Video Gaming and the Sonic Feedback of Surviellance: Bastion and the Stanley Parable— Aaron Trammell

Playing with Bits, Pieces, and Lightning Bolts: An Interview with Sound Artist Andrea Parkins

Sound and PlayEditor’s Note:  Welcome to Sounding Out!‘s fall series titled “Sound and Play,” where we ask how sound studies, as a discipline, can help us to think through several canonical perspectives on play. While Johan Huizinga had once argued that play is the primeval foundation from which all culture has sprung, it is important to ask where sound fits into this construction of culture; does it too have the potential to liberate or re-entrench our social worlds? SO!’s regular contributor Maile Colbert interviews sound artist Andrea Parkins and gets her to talk about her creative process, and the experience of playing with sound, composition, and instruments.–AT

In 2003, working towards my graduate degree in Integrated Media at California Institute for the Arts, I met and worked with a visiting artist by the name of Andrea Parkins, with whom I became a friend and colleague. Although I’ve been familiar with her work for more than a decade, every time I see Andrea perform my mind is blown. And, every time we discuss her practice, her methodology, and her thoughts on art and work, I’m always compelled and inspired in my own practice as a sound artist. In particular, I am impressed by her insights on the relationship between art, play, and the act of improvisation.  The interview that follows is both a sampling of the conversations we have been gifted with throughout the years and a rare opportunity to listen in to the creative process of a working sound artist.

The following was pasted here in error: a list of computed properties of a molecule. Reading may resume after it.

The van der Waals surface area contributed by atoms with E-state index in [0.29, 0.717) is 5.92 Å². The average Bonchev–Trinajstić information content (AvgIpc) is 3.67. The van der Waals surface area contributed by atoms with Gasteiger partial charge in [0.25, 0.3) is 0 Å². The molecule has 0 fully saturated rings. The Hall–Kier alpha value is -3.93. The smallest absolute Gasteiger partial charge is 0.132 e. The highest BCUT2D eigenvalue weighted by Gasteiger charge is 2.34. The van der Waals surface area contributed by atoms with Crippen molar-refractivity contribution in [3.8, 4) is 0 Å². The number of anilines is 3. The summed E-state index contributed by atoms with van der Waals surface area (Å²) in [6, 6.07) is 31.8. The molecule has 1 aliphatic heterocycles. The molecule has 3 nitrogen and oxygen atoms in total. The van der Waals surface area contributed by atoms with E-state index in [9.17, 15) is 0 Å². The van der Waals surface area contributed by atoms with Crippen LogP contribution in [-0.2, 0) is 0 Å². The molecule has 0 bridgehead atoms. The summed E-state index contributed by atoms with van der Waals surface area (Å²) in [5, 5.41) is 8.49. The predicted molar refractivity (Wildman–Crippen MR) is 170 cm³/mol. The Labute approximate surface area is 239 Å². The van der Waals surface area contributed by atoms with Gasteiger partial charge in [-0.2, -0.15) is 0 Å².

1. Hi Andrea, how are you today? What are you in the middle of?

I’m well – working on a number of different projects at the moment, including preparing for a residency at Q-02: workspace for experimental music and sound art, in Brussels, where I’m going to be working on a new multi-diffusion sound piece, addressing the interaction of moving objects with human gesture in idiosyncratic acoustical spaces. I’m also working on some new recordings – one is a catalogue of short pieces, combining electric accordion-generated feedback with processed field recordings; and another incorporates 15 short object-based electronic pieces into a live ensemble work.

2. Can you describe your entrance into the world of sound and music?

I grew up in Western Pennsylvania, acutely aware of the drones and sonic events in the surrounding rural landscape. At the same time my early experience of sound through my teens resided in realm of the “musical” and the social; it connoted family (nearly all of my family members were/are musicians, and music and sound was always present); culture; and musical practice as ritual. Most family members were serious classical musicians, some were rock musicians and singer/songwriters; some were both.  I studied classical piano from the age of 6 through my early twenties, and from the beginning had access to and absorbed a wide range of musics– immediately attracted to dissonance, or music with subtle harmonic and timberal changes.  After high school, I moved to Boston and studied jazz piano and free improvisation.  In my early 20s, I bought an analog synth, and experimented with oscillators and filters, playing synth in punk, free jazz, and new wave bands. Probably most important in my sonic development was that I went to art school and in that context began making experimental films and video, drawings and installation. I believe that my exposure to non-narrative film especially had a profound effect on how I began thinking of compositional possibilities for sound, and about art that happens in time, and also space

3. Speaking of worlds, what is the line experienced, if there is one, between the experimental sound art world and improvisation?  How did you find yourself with one foot in each of these worlds, and how do you navigate between them?